As I put down the phone, I really felt for my new mentee Laura and what she was going through. When you have a spinal cord injury, people assume that it just means you can't walk, but there's so much more to it than that. That first time we spoke, Laura told me that she hadn't had any specialist rehabilitation, any wheelchair training, or advice on how to use a catheter. She was lost.
And yet, I felt shockingly reminded of myself while I was talking to her. I too was a young mother when I was involved in a car crash in 1990 that left me permanently paralysed from the waist down. I was suddenly trying to adapt to a whole new way of life while still being a mum. How was I going to do the school run? How would my boys cope? These thoughts were circling around Laura's head and mine too at the time.
Luckily, I had the chance to attend a residential activity course run by the spinal injury charity, Back Up. I went down to Exmoor where I tried abseiling, canoeing and all sorts of amazing things. After that, everyday challenges that had seemed impossible, suddenly seemed much more achievable. I could do the Tesco shop. I could go out and see friends. I could be me. And so could Laura. She just needed a bit of guidance and support.
That's where Back Up's mentoring service comes in. In 2011, I trained as a volunteer mentor so I could pass on my experience to other people in a similar situation. The training shows you how to use your personal experience to help others adjust to life with a spinal cord injury. People rely a lot on their family and friends, but actually talking to someone who's been where they have really helps. Since then, I've mentored over 20 people including Laura.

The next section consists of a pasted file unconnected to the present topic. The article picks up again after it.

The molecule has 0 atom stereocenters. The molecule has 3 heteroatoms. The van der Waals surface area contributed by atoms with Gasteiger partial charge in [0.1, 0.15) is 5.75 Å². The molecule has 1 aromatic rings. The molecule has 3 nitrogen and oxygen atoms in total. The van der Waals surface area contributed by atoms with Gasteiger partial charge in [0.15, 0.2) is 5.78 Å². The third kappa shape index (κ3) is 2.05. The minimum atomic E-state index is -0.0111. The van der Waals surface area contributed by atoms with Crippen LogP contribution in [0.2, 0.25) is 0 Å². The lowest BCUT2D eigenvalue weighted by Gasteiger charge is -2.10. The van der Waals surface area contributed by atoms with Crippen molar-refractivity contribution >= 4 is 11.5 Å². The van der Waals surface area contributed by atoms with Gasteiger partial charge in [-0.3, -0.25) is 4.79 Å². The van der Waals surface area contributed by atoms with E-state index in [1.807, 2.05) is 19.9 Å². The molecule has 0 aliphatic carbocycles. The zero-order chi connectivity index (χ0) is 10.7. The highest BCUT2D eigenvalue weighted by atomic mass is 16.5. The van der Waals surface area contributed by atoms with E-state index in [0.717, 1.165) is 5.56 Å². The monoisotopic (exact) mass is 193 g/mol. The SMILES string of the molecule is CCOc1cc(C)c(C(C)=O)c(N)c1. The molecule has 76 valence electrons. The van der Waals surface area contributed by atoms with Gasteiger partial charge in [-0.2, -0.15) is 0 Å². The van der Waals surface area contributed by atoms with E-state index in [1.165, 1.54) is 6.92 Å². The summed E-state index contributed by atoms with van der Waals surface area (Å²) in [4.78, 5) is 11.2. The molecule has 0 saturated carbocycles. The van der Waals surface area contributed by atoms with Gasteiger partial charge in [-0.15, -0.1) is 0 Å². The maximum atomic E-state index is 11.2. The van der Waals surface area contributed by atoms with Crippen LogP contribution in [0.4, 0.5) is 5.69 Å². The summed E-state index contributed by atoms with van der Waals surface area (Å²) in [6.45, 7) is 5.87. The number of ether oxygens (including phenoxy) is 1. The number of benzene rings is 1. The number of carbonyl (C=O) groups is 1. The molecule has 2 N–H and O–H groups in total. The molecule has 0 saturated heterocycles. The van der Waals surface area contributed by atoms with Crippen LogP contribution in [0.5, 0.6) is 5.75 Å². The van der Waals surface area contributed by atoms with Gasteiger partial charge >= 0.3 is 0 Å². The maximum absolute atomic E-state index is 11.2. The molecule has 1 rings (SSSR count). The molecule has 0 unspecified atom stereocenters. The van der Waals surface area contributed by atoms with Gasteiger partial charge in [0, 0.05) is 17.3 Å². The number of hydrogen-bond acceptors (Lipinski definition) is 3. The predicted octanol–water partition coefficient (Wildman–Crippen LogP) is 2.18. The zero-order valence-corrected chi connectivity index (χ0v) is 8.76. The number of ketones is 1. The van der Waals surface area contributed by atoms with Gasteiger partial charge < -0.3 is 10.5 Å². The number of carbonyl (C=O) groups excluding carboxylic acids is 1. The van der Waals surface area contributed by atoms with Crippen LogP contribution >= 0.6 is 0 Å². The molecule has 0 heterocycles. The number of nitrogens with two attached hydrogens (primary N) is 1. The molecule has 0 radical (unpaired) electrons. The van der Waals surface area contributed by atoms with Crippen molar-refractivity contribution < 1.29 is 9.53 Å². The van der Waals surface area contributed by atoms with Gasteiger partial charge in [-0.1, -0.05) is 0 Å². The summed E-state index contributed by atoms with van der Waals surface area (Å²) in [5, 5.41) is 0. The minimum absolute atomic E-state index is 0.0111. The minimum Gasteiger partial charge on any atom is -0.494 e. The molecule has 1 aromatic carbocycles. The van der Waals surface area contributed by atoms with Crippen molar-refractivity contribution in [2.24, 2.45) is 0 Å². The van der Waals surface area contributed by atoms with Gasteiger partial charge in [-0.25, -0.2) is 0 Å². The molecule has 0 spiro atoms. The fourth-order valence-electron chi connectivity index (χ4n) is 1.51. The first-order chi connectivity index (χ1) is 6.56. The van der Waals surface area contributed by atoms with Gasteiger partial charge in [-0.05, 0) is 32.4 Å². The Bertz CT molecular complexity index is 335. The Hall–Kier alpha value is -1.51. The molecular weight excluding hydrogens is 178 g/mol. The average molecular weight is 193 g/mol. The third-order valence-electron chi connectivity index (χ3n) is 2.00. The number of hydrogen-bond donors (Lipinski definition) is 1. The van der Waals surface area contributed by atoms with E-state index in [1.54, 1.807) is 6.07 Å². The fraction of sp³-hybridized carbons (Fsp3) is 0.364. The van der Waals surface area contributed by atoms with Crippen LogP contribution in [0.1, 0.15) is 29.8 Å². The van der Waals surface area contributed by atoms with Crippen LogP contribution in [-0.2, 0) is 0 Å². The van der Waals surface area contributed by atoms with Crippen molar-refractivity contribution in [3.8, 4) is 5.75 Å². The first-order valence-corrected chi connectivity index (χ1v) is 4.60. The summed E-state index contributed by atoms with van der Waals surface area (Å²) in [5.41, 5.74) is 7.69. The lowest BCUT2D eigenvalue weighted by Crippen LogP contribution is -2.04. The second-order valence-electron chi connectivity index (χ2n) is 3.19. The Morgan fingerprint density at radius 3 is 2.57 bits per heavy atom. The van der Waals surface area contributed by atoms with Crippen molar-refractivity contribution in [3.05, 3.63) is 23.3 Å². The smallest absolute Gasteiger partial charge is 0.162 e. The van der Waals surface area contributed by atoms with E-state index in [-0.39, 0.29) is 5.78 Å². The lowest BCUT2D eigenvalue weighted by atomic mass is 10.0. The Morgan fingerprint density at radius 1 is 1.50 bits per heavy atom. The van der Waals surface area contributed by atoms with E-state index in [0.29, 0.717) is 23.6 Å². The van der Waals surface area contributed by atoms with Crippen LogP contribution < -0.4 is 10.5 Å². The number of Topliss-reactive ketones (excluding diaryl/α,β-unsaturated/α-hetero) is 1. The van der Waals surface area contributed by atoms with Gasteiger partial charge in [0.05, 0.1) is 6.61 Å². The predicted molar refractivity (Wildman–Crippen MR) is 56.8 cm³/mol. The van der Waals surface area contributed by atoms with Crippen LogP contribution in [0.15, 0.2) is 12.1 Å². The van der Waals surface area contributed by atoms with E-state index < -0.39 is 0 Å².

As part of the process, I spoke to her every couple of weeks. I remember one call quite vividly because it was her first time back at her daughter's school. That was a tough day. When she got home, she said she just sat there in her wheelchair and stared at her legs - desperately willing them to move. This really broke my heart because I remembered doing the exact same thing, only I knew it would pass. I told her that she would feel more independent in time. She says that she hopes that she will too, she just can't see it yet.
One of the key ways to rebuild that independence is learning how to deal with the daily practicalities of a spinal cord injury. Knowing how to use a wheelchair properly, for example, can make such a difference to your quality of life. I told Laura about a session that Back Up runs at spinal units in the UK called Wheelchair Skills Extra which gives you the tools and confidence to get around in your wheelchair. Once she has those skills, she'll see that she can have a spinal cord injury and still live the life she wants.
My last call with Laura ended on a much more positive note. The skills session has helped her get out more in her wheelchair and enjoy herself again. She's also managed to move back into her old bedroom too, and she told me how that morning her husband woke up the kids and they all got in bed together. Laura said she even feels like a mum again.
Since our mentoring relationship finished, she has been on a Back Up course, taken up wheelchair tennis and her confidence has grown incredibly. I'm sure she'll be an amazing mentor herself one day. I'm very happy for her.Suggest a correction